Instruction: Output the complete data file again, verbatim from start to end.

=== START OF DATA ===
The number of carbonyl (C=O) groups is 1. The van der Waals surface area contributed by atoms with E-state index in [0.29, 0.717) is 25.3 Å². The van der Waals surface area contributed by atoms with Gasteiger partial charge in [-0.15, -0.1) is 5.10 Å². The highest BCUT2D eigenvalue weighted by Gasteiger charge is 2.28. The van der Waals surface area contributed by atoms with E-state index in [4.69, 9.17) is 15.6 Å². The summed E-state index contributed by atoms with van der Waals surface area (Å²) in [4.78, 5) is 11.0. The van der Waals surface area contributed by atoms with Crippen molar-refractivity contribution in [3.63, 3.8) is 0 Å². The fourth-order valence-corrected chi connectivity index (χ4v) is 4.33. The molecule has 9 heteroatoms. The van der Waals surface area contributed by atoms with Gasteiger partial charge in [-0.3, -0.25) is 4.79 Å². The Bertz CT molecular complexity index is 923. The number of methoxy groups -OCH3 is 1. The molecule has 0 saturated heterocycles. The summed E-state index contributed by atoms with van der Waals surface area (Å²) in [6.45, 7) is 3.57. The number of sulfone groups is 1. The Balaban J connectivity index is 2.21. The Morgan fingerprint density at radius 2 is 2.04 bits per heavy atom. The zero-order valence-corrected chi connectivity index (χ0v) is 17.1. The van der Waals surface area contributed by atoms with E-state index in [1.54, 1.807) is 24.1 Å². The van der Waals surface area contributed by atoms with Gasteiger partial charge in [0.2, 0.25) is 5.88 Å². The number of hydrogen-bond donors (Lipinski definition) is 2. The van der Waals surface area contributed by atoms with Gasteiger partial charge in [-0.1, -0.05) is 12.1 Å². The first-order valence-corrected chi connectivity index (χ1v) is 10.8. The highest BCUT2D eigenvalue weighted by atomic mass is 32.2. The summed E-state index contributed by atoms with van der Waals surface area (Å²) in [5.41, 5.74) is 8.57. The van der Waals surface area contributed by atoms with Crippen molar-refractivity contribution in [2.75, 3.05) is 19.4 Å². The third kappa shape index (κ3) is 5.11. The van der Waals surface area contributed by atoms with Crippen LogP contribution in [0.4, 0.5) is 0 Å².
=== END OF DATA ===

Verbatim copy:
The number of carbonyl (C=O) groups is 1. The van der Waals surface area contributed by atoms with E-state index in [0.29, 0.717) is 25.3 Å². The van der Waals surface area contributed by atoms with Gasteiger partial charge in [-0.15, -0.1) is 5.10 Å². The highest BCUT2D eigenvalue weighted by Gasteiger charge is 2.28. The van der Waals surface area contributed by atoms with E-state index in [4.69, 9.17) is 15.6 Å². The summed E-state index contributed by atoms with van der Waals surface area (Å²) in [4.78, 5) is 11.0. The van der Waals surface area contributed by atoms with Crippen molar-refractivity contribution in [3.63, 3.8) is 0 Å². The fourth-order valence-corrected chi connectivity index (χ4v) is 4.33. The molecule has 9 heteroatoms. The van der Waals surface area contributed by atoms with Gasteiger partial charge in [-0.3, -0.25) is 4.79 Å². The Bertz CT molecular complexity index is 923. The number of methoxy groups -OCH3 is 1. The molecule has 0 saturated heterocycles. The summed E-state index contributed by atoms with van der Waals surface area (Å²) in [6.45, 7) is 3.57. The number of sulfone groups is 1. The Balaban J connectivity index is 2.21. The Morgan fingerprint density at radius 2 is 2.04 bits per heavy atom. The zero-order valence-corrected chi connectivity index (χ0v) is 17.1. The van der Waals surface area contributed by atoms with E-state index in [1.54, 1.807) is 24.1 Å². The van der Waals surface area contributed by atoms with Gasteiger partial charge in [0.2, 0.25) is 5.88 Å². The number of hydrogen-bond donors (Lipinski definition) is 2. The van der Waals surface area contributed by atoms with Gasteiger partial charge in [-0.1, -0.05) is 12.1 Å². The first-order valence-corrected chi connectivity index (χ1v) is 10.8. The highest BCUT2D eigenvalue weighted by atomic mass is 32.2. The summed E-state index contributed by atoms with van der Waals surface area (Å²) in [5.41, 5.74) is 8.57. The van der Waals surface area contributed by atoms with Crippen molar-refractivity contribution in [2.75, 3.05) is 19.4 Å². The third kappa shape index (κ3) is 5.11. The van der Waals surface area contributed by atoms with Crippen LogP contribution in [0.4, 0.5) is 0 Å².